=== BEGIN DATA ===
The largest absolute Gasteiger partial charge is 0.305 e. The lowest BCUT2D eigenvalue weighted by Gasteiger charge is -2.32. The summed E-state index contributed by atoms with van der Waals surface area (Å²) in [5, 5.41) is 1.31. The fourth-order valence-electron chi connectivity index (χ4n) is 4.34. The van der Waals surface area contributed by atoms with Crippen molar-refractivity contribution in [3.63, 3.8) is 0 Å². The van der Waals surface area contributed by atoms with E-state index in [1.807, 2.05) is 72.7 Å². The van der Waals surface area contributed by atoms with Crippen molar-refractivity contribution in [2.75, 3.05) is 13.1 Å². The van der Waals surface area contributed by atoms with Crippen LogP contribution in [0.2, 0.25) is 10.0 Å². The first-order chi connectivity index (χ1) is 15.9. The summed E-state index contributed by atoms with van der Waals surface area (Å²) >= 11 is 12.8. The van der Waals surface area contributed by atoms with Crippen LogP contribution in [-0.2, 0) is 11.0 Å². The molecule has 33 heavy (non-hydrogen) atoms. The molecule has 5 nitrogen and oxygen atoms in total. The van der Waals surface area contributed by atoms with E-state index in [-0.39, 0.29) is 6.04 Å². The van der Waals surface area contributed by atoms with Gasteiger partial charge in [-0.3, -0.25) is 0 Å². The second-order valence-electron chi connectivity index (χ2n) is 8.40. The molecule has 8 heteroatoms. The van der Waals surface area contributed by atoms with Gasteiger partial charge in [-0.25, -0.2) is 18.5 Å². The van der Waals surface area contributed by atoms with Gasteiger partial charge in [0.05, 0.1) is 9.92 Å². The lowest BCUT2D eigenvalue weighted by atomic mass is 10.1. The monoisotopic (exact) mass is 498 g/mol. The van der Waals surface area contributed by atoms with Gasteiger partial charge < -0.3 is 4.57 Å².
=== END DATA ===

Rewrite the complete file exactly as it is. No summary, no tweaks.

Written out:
The largest absolute Gasteiger partial charge is 0.305 e. The lowest BCUT2D eigenvalue weighted by Gasteiger charge is -2.32. The summed E-state index contributed by atoms with van der Waals surface area (Å²) in [5, 5.41) is 1.31. The fourth-order valence-electron chi connectivity index (χ4n) is 4.34. The van der Waals surface area contributed by atoms with Crippen molar-refractivity contribution in [3.63, 3.8) is 0 Å². The van der Waals surface area contributed by atoms with E-state index in [1.807, 2.05) is 72.7 Å². The van der Waals surface area contributed by atoms with Crippen molar-refractivity contribution in [2.75, 3.05) is 13.1 Å². The van der Waals surface area contributed by atoms with Crippen LogP contribution in [0.2, 0.25) is 10.0 Å². The first-order chi connectivity index (χ1) is 15.9. The summed E-state index contributed by atoms with van der Waals surface area (Å²) >= 11 is 12.8. The van der Waals surface area contributed by atoms with Crippen LogP contribution in [-0.2, 0) is 11.0 Å². The molecule has 33 heavy (non-hydrogen) atoms. The molecule has 5 nitrogen and oxygen atoms in total. The van der Waals surface area contributed by atoms with E-state index in [-0.39, 0.29) is 6.04 Å². The van der Waals surface area contributed by atoms with Gasteiger partial charge in [-0.3, -0.25) is 0 Å². The second-order valence-electron chi connectivity index (χ2n) is 8.40. The molecule has 8 heteroatoms. The van der Waals surface area contributed by atoms with Gasteiger partial charge in [-0.25, -0.2) is 18.5 Å². The van der Waals surface area contributed by atoms with Gasteiger partial charge in [0.05, 0.1) is 9.92 Å². The lowest BCUT2D eigenvalue weighted by atomic mass is 10.1. The monoisotopic (exact) mass is 498 g/mol. The van der Waals surface area contributed by atoms with Gasteiger partial charge < -0.3 is 4.57 Å².